Where's the Compassion?

September 02, 2003

This week, Attorney General John Ashcroft continues his 20-city tour to promote the Patriot Act and its proposed sequel, the so-called Victory Act. Critics have assailed the Attorney General for his shameless promotion of the far-reaching law and rightly so. As a man who is prone to singing self-penned hymns, Ashcroft is clearly guided by the fierce anger of Jehovah rather than the love of Christ. His tenure so far has been marked by a particularly ham-fisted approach that is fueled by the sort of righteous indignation found in the Old Testament. Sure, he will punish the evil, but with the wide nets he casts, how many marginal or even innocent are wrongly punished? Nowhere is this principle better illustrated than in the federal government’s war against medical marijuana.

On July 10 of this year, the Justice Dept. asked the U.S. Supreme Court to reverse a 9th Circuit Court of Appeals ruling that prevents the federal government from taking prescription licenses from doctors who recommend marijuana to patients for medical reasons. On August 9, at an American Bar Association panel, the top federal trial lawyer in three of five ongoing federal suits in California involving medical marijuana, compared states that have passed such laws to Southern states that defied civil rights laws in the 1950s. Only a few days later, drug czar John Walters, in an appearance in Oregon—the first stop on a nationwide tour that will touch down in the 25 largest U.S. cities to promote state and local drug enforcement and abuse prevention efforts—said that medical marijuana is simply a ploy to legalize the drug. "What's really going on is that sick and dying people are being used as a political prop to legalize marijuana," the director of National Drug Control Policy stated.

The Justice Department and fellow drug enforcement officials are driven by marijuana’s general prohibition and informed by the age-old “Reefer Madness”-like suppositions that have fueled the war against marijuana since it was outlawed in 1937. “It’s my belief that marijuana is not a medicine,” Richard Meyer, the Drug Enforcement Agency’s spokesman, recently said. “Marijuana is a schedule one substance. … And we have to protect the public from all kinds of dangerous drugs.”

The U.S. government’s effort is further motivated by a federal campaign since 9/11 to link the war on drugs, in particular the one on marijuana, to the war on terrorism. One provision of Ashcroft’s proposed Victory Act would reportedly treat drug possession as a "terrorist offense" and treat drug dealers as "narcoterrorist kingpins."

While ten states have passed provisions that legalize medical marijuana in some manner, the federal government has chosen to wage its war in the original state to provide for the drug’s medicinal use. Since September 2001, there have been over 20 arrests and raids in California conducted by the federal government for the growing of marijuana for medical purposes. In one of the more high profile incidents, the DEA raided the Wo/Men’s Alliance for Medical Marijuana (WAMM), a collective of 250 seriously ill patients based in Santa Cruz, CA, and arrested its founders, Valerie and Michael Corral. During the raid, DEA agents also carted off WAMM’s patient records and seized the patients’ weekly medical marijuana allotment. After witnessing agents cut down 167 marijuana plants grown by the WAMM collective, patients blocked a country road, preventing U-Hauls full with medical marijuana from passing. Only after negotiating the release of the Corrals were the agents allowed to proceed.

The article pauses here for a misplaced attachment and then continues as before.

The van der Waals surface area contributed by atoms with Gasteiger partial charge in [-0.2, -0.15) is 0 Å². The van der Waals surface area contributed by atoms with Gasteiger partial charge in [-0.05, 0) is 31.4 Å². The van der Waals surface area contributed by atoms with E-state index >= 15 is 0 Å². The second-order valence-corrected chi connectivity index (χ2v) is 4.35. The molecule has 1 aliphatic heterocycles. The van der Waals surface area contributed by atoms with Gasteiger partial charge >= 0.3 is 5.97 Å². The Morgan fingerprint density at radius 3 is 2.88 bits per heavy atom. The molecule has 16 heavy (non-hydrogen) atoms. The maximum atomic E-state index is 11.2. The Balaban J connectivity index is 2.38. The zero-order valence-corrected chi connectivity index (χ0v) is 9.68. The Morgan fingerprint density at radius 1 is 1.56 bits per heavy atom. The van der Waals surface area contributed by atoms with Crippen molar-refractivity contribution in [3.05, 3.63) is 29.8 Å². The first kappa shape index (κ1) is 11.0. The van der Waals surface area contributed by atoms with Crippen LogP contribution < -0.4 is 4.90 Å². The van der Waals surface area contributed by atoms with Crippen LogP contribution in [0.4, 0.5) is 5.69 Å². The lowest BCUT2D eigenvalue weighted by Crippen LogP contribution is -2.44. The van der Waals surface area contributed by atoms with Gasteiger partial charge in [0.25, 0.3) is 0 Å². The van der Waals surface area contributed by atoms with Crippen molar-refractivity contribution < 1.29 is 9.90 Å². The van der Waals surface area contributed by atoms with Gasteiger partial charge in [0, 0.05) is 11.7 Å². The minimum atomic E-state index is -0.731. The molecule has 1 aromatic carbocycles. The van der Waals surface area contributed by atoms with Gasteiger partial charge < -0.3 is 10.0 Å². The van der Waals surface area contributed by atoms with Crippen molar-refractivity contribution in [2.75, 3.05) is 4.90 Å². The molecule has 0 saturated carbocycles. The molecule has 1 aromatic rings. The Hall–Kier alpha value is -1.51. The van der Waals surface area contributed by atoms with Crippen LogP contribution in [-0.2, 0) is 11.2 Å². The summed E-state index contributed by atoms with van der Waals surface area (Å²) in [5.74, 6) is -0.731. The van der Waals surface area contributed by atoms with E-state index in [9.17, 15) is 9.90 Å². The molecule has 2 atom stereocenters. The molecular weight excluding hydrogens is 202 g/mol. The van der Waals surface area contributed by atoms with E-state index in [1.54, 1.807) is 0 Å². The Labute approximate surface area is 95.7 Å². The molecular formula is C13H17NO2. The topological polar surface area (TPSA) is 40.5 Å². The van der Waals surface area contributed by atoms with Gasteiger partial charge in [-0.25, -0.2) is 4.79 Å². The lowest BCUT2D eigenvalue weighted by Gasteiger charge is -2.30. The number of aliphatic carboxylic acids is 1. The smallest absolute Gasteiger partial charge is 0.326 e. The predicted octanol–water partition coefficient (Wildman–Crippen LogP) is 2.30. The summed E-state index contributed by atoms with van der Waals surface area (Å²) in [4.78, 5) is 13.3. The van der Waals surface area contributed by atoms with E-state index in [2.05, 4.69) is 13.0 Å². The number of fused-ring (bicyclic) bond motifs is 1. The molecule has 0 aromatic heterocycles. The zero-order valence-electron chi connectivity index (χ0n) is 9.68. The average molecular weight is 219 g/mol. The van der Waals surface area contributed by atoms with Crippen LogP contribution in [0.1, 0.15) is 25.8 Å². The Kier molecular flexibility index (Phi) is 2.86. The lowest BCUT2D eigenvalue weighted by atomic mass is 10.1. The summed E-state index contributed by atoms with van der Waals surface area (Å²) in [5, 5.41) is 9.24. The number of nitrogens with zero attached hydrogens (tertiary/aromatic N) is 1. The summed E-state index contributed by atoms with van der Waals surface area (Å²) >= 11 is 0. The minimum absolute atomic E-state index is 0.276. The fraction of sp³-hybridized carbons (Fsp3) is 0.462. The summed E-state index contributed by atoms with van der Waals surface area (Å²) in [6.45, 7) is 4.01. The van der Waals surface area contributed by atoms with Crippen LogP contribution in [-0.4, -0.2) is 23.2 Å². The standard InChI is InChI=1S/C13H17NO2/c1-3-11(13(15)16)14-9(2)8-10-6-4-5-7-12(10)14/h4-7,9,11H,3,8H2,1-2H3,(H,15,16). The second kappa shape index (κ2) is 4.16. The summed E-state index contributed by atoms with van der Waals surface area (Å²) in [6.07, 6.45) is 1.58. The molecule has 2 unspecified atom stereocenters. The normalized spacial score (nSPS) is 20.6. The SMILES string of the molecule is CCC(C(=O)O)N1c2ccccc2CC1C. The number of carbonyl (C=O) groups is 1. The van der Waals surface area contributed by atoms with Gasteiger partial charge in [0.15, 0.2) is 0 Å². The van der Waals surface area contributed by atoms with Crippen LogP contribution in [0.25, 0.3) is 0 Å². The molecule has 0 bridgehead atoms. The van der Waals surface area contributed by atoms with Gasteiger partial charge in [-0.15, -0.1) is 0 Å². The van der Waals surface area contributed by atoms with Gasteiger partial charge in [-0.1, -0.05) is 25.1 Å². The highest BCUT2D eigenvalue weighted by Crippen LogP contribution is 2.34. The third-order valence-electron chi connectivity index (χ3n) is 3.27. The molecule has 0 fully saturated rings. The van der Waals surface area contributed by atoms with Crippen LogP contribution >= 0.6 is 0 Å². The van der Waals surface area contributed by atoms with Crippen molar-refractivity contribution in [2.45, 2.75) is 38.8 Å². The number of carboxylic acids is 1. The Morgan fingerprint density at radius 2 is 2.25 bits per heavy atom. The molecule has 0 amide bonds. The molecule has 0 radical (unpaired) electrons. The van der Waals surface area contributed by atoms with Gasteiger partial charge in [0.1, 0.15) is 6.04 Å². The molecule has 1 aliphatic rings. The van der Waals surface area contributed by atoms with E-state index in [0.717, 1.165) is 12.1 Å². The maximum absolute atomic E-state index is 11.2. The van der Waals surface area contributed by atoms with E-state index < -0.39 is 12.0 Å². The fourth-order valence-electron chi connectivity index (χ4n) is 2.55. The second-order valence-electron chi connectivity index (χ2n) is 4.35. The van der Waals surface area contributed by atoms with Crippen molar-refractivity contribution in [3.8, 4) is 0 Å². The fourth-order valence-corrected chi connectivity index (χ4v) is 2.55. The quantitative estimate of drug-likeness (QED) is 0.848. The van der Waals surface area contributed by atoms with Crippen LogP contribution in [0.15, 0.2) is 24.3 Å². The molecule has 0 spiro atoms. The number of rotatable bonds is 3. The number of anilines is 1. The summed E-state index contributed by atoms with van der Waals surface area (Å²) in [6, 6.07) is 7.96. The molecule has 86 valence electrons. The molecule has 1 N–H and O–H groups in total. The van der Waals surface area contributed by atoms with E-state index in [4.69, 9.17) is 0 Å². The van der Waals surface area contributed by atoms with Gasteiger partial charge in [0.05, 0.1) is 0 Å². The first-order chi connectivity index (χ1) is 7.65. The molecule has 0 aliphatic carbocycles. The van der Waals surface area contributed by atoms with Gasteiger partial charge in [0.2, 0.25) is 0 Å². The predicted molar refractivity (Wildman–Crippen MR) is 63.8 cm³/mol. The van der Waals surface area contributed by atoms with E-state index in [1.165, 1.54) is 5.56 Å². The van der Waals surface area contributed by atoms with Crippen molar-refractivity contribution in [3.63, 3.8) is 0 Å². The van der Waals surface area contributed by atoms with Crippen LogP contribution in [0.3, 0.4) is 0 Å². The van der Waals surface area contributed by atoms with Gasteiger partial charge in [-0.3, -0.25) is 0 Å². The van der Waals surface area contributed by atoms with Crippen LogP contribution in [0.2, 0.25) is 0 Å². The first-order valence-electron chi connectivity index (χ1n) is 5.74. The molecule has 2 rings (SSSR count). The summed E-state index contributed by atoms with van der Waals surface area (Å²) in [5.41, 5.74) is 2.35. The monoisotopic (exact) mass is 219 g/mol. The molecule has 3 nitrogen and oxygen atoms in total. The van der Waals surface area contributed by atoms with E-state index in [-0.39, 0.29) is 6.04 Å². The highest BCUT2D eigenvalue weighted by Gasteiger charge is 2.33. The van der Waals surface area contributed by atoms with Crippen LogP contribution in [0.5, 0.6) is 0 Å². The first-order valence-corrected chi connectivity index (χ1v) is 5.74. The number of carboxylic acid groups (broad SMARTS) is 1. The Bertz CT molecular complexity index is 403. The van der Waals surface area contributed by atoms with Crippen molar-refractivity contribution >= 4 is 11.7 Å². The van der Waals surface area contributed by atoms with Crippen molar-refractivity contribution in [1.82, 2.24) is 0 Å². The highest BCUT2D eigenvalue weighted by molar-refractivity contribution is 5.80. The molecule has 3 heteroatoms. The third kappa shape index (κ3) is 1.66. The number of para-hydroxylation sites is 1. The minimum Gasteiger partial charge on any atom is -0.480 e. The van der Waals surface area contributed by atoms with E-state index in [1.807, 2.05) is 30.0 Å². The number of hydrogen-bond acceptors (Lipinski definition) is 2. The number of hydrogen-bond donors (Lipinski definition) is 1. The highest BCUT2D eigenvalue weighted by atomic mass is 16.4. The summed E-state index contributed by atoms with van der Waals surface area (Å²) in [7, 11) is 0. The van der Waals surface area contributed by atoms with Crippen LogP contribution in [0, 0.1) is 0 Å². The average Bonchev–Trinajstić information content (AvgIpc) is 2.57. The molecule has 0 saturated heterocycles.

The raid is currently the subject of a federal lawsuit filed by patients and the City and County of Santa Cruz to enjoin federal agents from making any further raids. They charge that the federal government is violating their Fourth, Fifth, Ninth and Tenth Amendment rights. Plaintiffs include seven WAMM patients who maintain that they rely upon medical marijuana to control seizures and severe pain, stimulate appetite in AIDS wasting syndrome, and ease the nausea caused by cancer treatments.

The last two reasons are often cited when arguing the merits of medical marijuana. Former Reagan aide Lyn Nofziger joined a campaign last summer to lift the federal ban on medicinal marijuana. Reagan’s White House political director became a supporter when his daughter was dying of cancer. He said that marijuana was the only drug that helped alleviate her nausea and the other side effects of chemotherapy. “It is not a cure, but it made that part of her life more bearable,” Nofziger said. “And that meant a great deal to her, and her parents.”

Constitutional issues aside (and there are many involved here), the federal government’s crusade against medicinal marijuana completely dismisses the human element involved. A recent New York Times article on President Bush’s attempts to identify himself as a “compassionate conservative” argues that this approach will likely hurt Bush’s re-election campaign because so many of his policies have seemingly lacked compassion. In the case of medical marijuana, the President is missing a unique opportunity. Calling off Ashcroft and his dogs would finally show voters where the compassion has been.